I read the blogs of other early childhood educators for the inspiration and ideas, but one of the downsides is that there are many teachers out there doing things I admire and respect, but that I know I'll never in a million years be capable of doing.
It's been particularly difficult for me these past few weeks as I've read about teachers preparing for the new school year (ours doesn't start for another month). Specifically, I'm talking about those posts on arranging the furniture, planning stations, hanging amazing bulletin boards, putting together thoughtful curriculum plans, and making exciting supply purchases. I love what you guys are doing. I'm impressed, blown away even. Seriously, who knew there was so much preparation one could do for preschool? It's hard not to feel inadequate especially since I know that I am constitutionally incapable of doing it myself.
Sometimes I plan out a week's worth of activities, but generally speaking, I'm lucky if I know what's happening at school tomorrow. More often than not, I plan the day while driving to work, and most of that planning involves reflecting on what happened the day before in order to figure out which directions the kids seem to be going so I can run around in front of them and pretend I'm their leader.
A case in point is the marshmallow painting project we did this week. On Tuesday Charlotte said she wanted to "paint with marshmallows," so that's what we did on Wednesday.
The idea was for the kids to make marshmallow paint brushes by skewering one on a toothpick, dip it in paint . . .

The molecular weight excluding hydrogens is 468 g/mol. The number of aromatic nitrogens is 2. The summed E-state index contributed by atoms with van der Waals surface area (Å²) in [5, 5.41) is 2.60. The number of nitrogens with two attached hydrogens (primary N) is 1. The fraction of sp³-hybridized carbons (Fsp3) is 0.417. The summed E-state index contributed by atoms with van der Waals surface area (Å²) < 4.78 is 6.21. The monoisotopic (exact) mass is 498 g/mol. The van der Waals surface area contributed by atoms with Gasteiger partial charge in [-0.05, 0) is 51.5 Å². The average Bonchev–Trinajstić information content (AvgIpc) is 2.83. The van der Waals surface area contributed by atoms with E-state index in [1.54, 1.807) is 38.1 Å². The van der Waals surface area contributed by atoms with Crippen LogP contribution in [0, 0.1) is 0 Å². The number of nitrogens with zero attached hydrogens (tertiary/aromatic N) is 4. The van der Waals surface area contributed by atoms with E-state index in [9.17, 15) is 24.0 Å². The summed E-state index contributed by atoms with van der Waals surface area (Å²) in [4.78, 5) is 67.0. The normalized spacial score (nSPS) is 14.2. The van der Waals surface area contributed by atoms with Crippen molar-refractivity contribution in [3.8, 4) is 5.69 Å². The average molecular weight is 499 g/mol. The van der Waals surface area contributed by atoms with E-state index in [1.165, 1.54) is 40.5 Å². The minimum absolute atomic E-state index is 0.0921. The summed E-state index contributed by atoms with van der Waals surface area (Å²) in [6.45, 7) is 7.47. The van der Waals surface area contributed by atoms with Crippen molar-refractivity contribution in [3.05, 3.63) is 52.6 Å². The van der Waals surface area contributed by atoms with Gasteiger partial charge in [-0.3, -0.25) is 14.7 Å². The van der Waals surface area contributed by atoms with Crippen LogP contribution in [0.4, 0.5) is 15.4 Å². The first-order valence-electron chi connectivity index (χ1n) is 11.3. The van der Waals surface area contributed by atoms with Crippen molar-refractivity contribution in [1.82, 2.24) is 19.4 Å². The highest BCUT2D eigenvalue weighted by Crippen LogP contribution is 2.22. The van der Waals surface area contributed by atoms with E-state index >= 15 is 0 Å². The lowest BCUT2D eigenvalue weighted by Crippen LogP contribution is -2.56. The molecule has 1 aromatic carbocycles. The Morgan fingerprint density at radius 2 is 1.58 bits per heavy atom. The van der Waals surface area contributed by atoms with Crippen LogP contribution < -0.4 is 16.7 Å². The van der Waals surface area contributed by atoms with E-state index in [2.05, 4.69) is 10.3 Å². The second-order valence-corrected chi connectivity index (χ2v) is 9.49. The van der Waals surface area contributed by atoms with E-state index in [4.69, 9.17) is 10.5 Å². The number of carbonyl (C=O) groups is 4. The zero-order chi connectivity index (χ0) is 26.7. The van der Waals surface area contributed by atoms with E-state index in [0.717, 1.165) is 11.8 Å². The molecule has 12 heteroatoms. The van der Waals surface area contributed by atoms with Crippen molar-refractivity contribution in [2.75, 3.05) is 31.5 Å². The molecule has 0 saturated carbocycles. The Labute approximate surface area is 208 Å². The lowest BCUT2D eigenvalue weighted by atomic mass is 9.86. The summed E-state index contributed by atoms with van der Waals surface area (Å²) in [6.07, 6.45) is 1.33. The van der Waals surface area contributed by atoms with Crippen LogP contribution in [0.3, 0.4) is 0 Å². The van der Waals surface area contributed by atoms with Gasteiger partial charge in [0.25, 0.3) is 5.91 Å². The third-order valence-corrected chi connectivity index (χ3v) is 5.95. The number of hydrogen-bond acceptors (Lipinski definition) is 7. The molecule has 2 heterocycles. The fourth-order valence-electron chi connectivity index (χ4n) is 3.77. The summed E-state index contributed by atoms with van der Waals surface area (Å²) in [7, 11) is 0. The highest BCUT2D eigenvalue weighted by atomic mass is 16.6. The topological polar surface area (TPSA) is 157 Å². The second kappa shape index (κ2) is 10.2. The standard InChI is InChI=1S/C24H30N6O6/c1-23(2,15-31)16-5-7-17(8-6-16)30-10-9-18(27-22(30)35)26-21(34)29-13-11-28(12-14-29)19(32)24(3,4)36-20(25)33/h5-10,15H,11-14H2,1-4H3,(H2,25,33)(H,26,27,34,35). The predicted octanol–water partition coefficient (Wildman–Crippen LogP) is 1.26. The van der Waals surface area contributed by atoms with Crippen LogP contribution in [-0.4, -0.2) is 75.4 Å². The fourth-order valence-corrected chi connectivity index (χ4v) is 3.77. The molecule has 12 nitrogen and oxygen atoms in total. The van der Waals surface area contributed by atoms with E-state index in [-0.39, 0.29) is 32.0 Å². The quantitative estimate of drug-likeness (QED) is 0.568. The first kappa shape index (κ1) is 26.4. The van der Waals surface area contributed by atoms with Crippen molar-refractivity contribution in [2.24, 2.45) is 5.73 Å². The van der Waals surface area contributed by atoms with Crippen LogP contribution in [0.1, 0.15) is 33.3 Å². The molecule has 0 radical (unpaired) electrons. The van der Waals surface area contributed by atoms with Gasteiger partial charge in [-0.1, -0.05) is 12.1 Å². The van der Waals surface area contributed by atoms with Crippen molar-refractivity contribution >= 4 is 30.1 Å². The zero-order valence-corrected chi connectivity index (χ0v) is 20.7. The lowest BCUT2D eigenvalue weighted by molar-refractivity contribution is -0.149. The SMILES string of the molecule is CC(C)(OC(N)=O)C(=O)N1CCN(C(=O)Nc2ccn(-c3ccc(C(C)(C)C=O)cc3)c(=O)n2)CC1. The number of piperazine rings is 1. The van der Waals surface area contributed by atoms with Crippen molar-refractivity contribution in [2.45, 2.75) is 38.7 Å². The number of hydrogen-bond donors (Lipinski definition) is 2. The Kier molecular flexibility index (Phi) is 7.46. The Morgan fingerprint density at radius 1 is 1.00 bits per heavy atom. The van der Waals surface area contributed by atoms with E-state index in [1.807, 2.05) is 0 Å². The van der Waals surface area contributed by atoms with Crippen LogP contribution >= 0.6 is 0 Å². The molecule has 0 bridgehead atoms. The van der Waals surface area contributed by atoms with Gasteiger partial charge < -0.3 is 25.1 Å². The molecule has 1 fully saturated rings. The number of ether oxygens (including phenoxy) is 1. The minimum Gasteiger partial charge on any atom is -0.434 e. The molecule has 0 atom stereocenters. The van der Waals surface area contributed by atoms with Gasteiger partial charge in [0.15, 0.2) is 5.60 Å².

. . . and go to town. (There was a bit of supply depletion due to unauthorized consumption, but Remick's dad Doug, who was our parent-teacher managing the project, told me that the incidence was much less than he'd anticipated.) That was my interpretation of Charlotte's idea and she seemed satisfied, as were her classmates who produced dozens of paintings.
I'm not a planner. I'm more comfortable going with the flow. I like letting it emerge from the children as we play together, their parents, and even my own passing fancies. When I first started teaching the Pre-3 class the contract called for me to submit a month-by-month curriculum outline at the beginning of the school year. I asked that this stipulation be removed before I would sign it. Don't fence me in, baby! How can I possibly know what games we're going to want to play tomorrow, let alone next next week, month or season?
I usually don't even know what we're going to do at circle time each day until I'm sitting there in front of the kids, looking at their faces, feeling their energy, picking up snippets of their conversations. Sometimes I just start making up songs about what I see them doing or chanting goofy rhymes (parent educator Dawn Carlson calls it preschool freestyle rap) until they've settled in. Sometimes a raised hand will lead to conversations about bloody owies or volcanos or picking berries. Sometimes we're done in 10 minutes. Other times we go for more than 30, even with 2-year-olds.
I do have a fairly standard supplies purchase that I place with Discount School Supply at the beginning of the year, but I'm also stopping off at the hardware, garden, grocery, art, craft, or drug store 2-3 times a week throughout the year. At the same time, I've learned that it's important for me to have massive amounts of storage because the only way to prepare for spontaneity is to have well stocked cupboards.
I'll be happy if our bulletin boards get a fresh layer of butcher paper before the new school year.
The furniture will probably be more or less where it's always been, except when it isn't.
Sometimes our days will be quirky, chunky disasters and other days will be spectacular, but that's always true in preschool no matter how much or little we plan.
And if anyone is interested in how marshmallow paintings turn out, here are some samples:
If you click on this picture to enlarge it, you'll see that Vivian
left several toothpicks and marshmallows on her canvas.